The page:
In a move that is sure to send visiting crowds into a tizzy, FIFA has caved to pressure from Qatari officials and government, agreeing to remove all alcoholic drinks from the upcoming World Cup, only two days before it’s scheduled to begin on Nov. 20, 2022. This comes only days after FIFA had agreed to move all of the beer tents located on the World Cup grounds to “more inconspicuous” locations in an attempt to placate the government of Qatar, a conservative Muslim nation where the sale of alcohol is tightly regulated. It’s a move that both demonstrates the relative weakness of FIFA as an organization, and also throws into question one of the organization’s biggest sponsorships: a $75 million deal with Budweiser to sponsor the World Cup every four years. Now the only drinks that will be available within stadium grounds will apparently be nonalcoholic … unless fans are wealthy, in which case they’ll have access to booze within the stadium’s luxury suites, according to The New York Times. That kind of double standard shouldn’t piss anyone off, right?
This argument over beer has been going on for more than a decade at this point, ever since Qatar was chosen as the host of the 2022 World Cup back in 2010. Alcohol is indeed sold in certain instances in the country, but primarily to visitors, who can only drink within the confines of specific, regulated hotel bars, and are suitably gouged for the experience. The question of whether the beer would flow at the World Cup has always been in dispute, but many expected FIFA would be able to work out a suitable compromise. Instead, they’ve folded at the last minute, only two days before the first match is set to begin, infuriating observers and guests. The level of incompetence is frankly shocking, even to jaded fans who hate FIFA as an organization.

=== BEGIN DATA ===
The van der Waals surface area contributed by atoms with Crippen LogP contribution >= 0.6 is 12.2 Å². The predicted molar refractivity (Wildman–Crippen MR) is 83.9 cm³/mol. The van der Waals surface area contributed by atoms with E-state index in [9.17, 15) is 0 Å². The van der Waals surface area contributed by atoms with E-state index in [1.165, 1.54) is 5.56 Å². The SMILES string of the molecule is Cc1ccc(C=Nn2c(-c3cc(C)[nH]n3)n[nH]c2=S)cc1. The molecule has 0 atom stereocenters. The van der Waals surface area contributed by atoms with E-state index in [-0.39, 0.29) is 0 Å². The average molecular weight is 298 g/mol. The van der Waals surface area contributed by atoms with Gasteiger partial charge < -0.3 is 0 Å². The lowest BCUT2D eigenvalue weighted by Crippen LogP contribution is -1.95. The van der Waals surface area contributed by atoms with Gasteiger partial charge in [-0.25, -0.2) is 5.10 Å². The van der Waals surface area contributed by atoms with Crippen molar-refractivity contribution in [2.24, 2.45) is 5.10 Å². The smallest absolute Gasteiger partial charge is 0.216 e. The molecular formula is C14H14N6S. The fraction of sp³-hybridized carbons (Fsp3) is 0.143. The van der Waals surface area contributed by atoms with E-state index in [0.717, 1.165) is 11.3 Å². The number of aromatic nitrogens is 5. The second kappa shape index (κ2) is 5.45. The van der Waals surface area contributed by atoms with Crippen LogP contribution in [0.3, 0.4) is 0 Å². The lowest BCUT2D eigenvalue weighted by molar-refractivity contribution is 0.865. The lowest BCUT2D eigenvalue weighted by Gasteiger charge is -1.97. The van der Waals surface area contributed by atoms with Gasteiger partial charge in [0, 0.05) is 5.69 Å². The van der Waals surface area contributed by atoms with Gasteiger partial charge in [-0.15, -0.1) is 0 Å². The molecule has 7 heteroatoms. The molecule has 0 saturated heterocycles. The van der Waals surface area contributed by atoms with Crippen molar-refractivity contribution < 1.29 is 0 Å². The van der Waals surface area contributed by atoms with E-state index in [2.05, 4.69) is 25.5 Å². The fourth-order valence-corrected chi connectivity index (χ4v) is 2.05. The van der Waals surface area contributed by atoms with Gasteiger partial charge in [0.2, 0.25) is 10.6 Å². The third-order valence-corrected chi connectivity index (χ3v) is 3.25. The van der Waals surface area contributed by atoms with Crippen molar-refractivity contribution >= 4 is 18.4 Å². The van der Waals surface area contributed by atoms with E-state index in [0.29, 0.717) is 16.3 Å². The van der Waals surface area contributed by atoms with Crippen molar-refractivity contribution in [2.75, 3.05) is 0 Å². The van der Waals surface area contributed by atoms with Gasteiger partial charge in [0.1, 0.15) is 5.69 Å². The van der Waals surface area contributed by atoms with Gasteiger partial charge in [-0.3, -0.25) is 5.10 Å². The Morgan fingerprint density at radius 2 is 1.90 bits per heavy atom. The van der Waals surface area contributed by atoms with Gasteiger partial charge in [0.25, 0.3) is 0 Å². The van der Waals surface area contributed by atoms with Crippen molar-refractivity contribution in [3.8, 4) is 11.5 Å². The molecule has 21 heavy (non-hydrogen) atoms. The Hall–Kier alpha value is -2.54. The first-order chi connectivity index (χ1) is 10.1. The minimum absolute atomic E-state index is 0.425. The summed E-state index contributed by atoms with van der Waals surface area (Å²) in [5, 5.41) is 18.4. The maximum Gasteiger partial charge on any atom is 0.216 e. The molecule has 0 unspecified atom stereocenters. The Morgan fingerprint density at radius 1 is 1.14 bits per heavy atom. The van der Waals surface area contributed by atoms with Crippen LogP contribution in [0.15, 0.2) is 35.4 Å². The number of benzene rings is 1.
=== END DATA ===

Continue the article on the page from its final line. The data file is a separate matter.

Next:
“Some fans like a beer at a game and some don’t, but the real issue is the last minute U-turn which speaks to a wider problem — the total lack of communication and clarity from the organizing committee toward supporters,” said The Football Supporters Association, a U.K.-based fan advocacy group, in a statement. “If they can change their minds on this at a moment’s notice, with no explanation, supporters will have understandable concerns about whether they will fulfill other promises relating to accommodation, transport or cultural issues.”
Those issues include the basic safety of guests, as the repressive laws of Qatar could potentially make visiting unsafe for entire demographics of people, such as LGBTQ+ soccer fans. Ultimately, this could be a much bigger deal than just the availability of beer.
But as for that beer, Budweiser owner AB InBev didn’t exactly take the news well. In a since-deleted tweet, the company griped and called attention to the awkwardness of the situation. Regardless, it appears we’ll be looking at the first beer-free World Cup in recent memory, unless something again changes at the last minute.
FIFA also thanked Budweiser for its owner ABInbev for its understanding and continuous support. Bud’s response speaks for itself pic.twitter.com/5guvjnrC0Z
— tariq panja (@tariqpanja) November 18, 2022